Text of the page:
We’ve broken down our planting approach into two general areas: a native mini-forest of edibles along the west side of the site and a patch of cultivated crops on the south portion of the lot. Some of the cultivated crops are also planted around the sign for visual interest and along the fence since we ran out of room on the south part of the site (and this seemed like a good place for taller crops in the sun).
Native Mini-Forest of Edibles
The trees, shrubs and groundcover in the mini-forest (still quite young of course) so far consist of:
Asimina triloba (Paw Paw), Juglans nigra (Black Walnut), Quercus macrocarpa (Bur Oak), Prunus serotina (Black Cherry), Prunus spp (Wild Plum), Carya illinoinensis (Pecan)
Sambucus canadensis (Elderberry), Ribes odoratum (Golden Currant), Rubus fruticosus (Blackberry), Rubus idaeus (Raspberry), Rhus glabra (Smooth Sumac)
Fragaria virginiana (Wild Strawberry), Viola sorona (Downy Blue Violet)
Our sources for the trees, shrubs and groundcover were Bowood Farms, Forrest Keeling Nursery, the Spring Wildflower Market at Shaw Nature Reserve (most of the plants purchased here came from Missouri Wildflowers Nursery), and the Missouri Department of Conservation.
While we learned in conversations with archaeologists and an ethnobotanist that the Mississippians did not farm the “Three Sisters,” which is a polyculture used by other Native Americans consisting of corn, beans and squash, they did cultivate a groups of plants known as the Eastern Agricultural Complex. These plants consist of Cucurbita pepo (Squash), Helianthus annus (Sunflower), Chenopodium berlandieri (Lambsquarters or Goosefoot), Hordeum pusillum (Little Barley), Polyganum erectum (Erect Knotweed), Phalaris caroliniana (Maygrass), and Iva annua (Marsh Elder). Nonetheless, we wanted to explore the Three Sisters since it is designed for the crops to mutually benefit each other, and polycultures like this represent sustainable approaches we are looking to dig into (pun intended). Also, it was difficult to find seeds for many of the plants in the Eastern Agricultural Complex, so we looked for near or distant relatives in their place, and explored some relatives more if many species were available (such as chenopodium spp), using heirloom varieties where possible. In the next couple years we would like to try to find a source for seeds of the actual species the Mississippians cultivated, if they are available.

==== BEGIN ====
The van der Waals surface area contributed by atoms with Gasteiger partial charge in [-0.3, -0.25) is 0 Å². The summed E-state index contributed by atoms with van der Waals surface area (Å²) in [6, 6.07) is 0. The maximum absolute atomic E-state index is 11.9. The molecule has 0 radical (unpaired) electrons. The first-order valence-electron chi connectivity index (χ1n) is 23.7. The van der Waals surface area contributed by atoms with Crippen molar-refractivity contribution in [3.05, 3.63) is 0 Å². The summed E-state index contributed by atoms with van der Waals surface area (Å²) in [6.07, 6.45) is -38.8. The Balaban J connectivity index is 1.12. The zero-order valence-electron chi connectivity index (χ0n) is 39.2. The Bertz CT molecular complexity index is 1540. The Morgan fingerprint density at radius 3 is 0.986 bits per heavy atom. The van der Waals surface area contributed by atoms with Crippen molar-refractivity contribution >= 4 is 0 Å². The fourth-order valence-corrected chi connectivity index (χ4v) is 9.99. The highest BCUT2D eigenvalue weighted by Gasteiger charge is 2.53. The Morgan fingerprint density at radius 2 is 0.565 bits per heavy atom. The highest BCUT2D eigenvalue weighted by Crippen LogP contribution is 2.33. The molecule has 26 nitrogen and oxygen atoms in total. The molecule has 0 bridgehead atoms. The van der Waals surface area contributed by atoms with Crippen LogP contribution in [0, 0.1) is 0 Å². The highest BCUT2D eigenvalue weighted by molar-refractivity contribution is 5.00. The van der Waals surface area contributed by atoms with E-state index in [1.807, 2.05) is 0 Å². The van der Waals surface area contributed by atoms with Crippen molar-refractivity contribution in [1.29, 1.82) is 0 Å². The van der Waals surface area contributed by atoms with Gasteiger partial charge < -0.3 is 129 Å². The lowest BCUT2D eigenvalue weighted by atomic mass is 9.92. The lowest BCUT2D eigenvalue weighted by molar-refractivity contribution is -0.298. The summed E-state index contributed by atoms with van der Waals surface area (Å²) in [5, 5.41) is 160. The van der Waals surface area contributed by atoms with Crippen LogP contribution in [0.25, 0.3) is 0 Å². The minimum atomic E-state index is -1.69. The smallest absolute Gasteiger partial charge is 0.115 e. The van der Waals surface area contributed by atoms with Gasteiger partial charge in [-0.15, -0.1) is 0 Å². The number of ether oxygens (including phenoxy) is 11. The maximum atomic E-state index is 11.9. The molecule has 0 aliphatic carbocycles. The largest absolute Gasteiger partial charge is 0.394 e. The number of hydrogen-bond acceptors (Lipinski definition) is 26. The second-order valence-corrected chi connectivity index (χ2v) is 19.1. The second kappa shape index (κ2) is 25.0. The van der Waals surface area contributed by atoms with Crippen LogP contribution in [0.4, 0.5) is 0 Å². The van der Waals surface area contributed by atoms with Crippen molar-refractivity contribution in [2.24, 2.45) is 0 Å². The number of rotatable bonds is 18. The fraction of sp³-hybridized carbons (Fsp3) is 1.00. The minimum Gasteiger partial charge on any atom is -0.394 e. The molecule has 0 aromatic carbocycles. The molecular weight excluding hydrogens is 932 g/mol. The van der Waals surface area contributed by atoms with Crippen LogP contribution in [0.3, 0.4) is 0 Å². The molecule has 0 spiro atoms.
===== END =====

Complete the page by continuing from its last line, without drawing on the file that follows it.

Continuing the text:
We got most of our seeds from Baker Creek Heirloom Seeds, but also from Botanical Interests, Seeds of Change, and Horizon Herbs. The following are the plants we were able to obtain seeds for and grow this season:
Helianthus annus: Sunspot, Miriam Edible Sunflower, Tarahumara White Shelled Sunflower,
Cucurbita pepo: Green Striped Cushaw Squash, Jonathan Pumpkin/Cushaw White Squash, Sugar Pie Pumpkin, Sweet Dumpling Squash, Cream of the Crop Squash
Cucurbita mixta: White Crookneck Pumpkin
Zea mays: Cherokee White Eagle Corn
Phaseolus vulgaris: Bolita Bean, Cherokee Trail of Tears, Missouri Wonder Bean
Chenopodium spp: Lambsquarters, Cherry Vanilla Quinoa,
Amaranthus spp: Hopi Red Dye Amaranth, Kerala Red Amaranth
Atriplex hortensis: Red Orach
Look for progress pictures on our Facebook page
(Also, stay tuned for more updates about events and plants on our blog and Facebook page!)